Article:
My Bachelor Thesis: Incremental POS taggers

My thesis is about part-of-speech taggers. I analyzed their behavior and made some evaluations about their accuracy for incremental tagging. For this I adapted HunPOS to work incrementally.

Here you can download my thesis as pdf (it's in german): download

Since my thesis is written in german, I will use this page to give a brief overview of the content in english.

What are POS taggers?

POS taggers are programs that assign Parts of speech (also known as word classes) to words. You feed in a sentence and get a the part-of-speech for every word in it. Have a look at the Wikipedia article for more information.

Evaluation of POS taggers

The Evaluations of taggers are sometimes really short. Sometimes only the accuracy of the tagger on one corpus (which has to be split into a training set and a test set) is used as the evaluation measure.

There are several additional measures that should be taken in account:

  • Accuracy over different sizes of the training set
  • Robustness against unknown words
  • Performance on other languages than English
  • Validation


POSeval is a collection of tools that help to evaluation POS taggers. It might seem to be overkill at first, but it's really handy if you want to run several tests.

The interface of the main screen looks like this:

(it looks better on my screen because I use a light text, dark background color palette).

I will write more about POSeval soon.

the taggers


TnT is a tagger based on higher-order hidden markov models. It's a well known tagger, really fast and sadly not free software.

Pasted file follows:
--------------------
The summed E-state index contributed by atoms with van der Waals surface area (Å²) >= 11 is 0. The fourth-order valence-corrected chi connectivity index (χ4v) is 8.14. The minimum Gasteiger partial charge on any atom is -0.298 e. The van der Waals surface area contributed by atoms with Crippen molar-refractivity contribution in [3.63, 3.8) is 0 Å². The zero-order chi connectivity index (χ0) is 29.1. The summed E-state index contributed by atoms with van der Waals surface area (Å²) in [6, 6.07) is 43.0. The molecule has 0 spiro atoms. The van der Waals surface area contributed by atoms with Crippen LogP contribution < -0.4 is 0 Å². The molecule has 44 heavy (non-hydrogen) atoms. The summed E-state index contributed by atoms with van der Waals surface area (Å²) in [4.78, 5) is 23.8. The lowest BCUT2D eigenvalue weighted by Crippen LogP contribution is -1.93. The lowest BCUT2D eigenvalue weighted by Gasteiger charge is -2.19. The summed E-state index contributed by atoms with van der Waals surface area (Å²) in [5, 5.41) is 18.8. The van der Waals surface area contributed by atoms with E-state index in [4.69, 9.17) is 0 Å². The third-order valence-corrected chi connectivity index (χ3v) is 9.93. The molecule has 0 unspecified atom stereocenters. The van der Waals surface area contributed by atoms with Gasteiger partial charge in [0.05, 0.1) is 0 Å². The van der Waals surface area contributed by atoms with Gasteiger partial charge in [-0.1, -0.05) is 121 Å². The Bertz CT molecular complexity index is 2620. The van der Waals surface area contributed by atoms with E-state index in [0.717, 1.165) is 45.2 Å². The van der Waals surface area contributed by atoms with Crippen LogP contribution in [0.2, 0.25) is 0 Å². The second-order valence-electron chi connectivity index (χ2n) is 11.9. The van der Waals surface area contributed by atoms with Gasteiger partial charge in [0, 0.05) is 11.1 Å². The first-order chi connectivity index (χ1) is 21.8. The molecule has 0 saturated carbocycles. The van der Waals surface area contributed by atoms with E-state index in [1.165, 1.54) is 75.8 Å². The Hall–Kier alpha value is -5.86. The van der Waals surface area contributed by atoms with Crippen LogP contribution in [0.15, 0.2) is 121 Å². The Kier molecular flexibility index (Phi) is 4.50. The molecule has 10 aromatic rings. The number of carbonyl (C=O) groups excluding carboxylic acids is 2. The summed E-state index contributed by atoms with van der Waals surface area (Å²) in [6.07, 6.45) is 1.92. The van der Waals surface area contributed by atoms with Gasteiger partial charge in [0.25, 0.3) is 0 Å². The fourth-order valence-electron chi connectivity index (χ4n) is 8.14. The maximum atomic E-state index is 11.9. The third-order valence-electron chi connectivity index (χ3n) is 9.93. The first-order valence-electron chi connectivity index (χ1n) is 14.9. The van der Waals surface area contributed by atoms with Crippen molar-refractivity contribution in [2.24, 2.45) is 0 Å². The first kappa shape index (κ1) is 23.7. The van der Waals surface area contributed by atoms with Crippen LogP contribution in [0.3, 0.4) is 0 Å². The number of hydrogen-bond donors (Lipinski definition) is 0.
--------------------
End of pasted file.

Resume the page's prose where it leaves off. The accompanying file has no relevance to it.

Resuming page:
HunPOS is a reimplementation of TnT. It's free software and written in OCaml.


SVMTool is based on Support Vector machines. It's not as fast as TnT or HunPOS, but more accurate.


This one is a rule based tagger. It learns a list of transformations that are applied on the sentence. This tagger is from 1994 and can't compete with the others in terms of accuracy.


The following tests where made on the NEGRA corpus (a German newspaper corpus).

The X-axes of the graphs are the size of the training set, the y axis represent the accuracy. Three different train/test splits where used for every size of the training set. You can see the best, worst and average result as error bars.

non-incremental tagging

The most important graph first:

The best configurations for each tagger

These are the best configurations for each tagger. As you can see, SVMTool wins.

Now, let's have a look on the performance on the words that were missing in the training set (the unknown words):

Accuracy on unknown words

Here is the graph for the Brill-Tagger, competing with HunPOS:

tagging on a different corpus

To investigate how well the taggers can adapt to new texts, I let them train on the same sentences as above, but tag sentences from the heise corpus (unfortunately not released yet). Since these articles are mostly technical, the structure can be different from those of the heise corpus.

Here are the results:

results on the heise corpus

And here are the results for unknown words:

results on the heise corpus: unknown words

incremental usage

As you might have seen, I wanted to work on incremental taggers. I've adapted HunPOS to work incrementally, here is the source. SVMTool didn't need such an adaption because the use of the Viterbi algorithm is optional.

HunPOS doesn't use lookahead, SVMTool comes in three variants: normal (Lookahead of two words), 1_lookahead, no_lookahed.

Here are the results:

result for incremental taggers

As you can see, HunPOS performs as well as SVMTool without lookahead and the difference between a lookahead of one and two is marginal.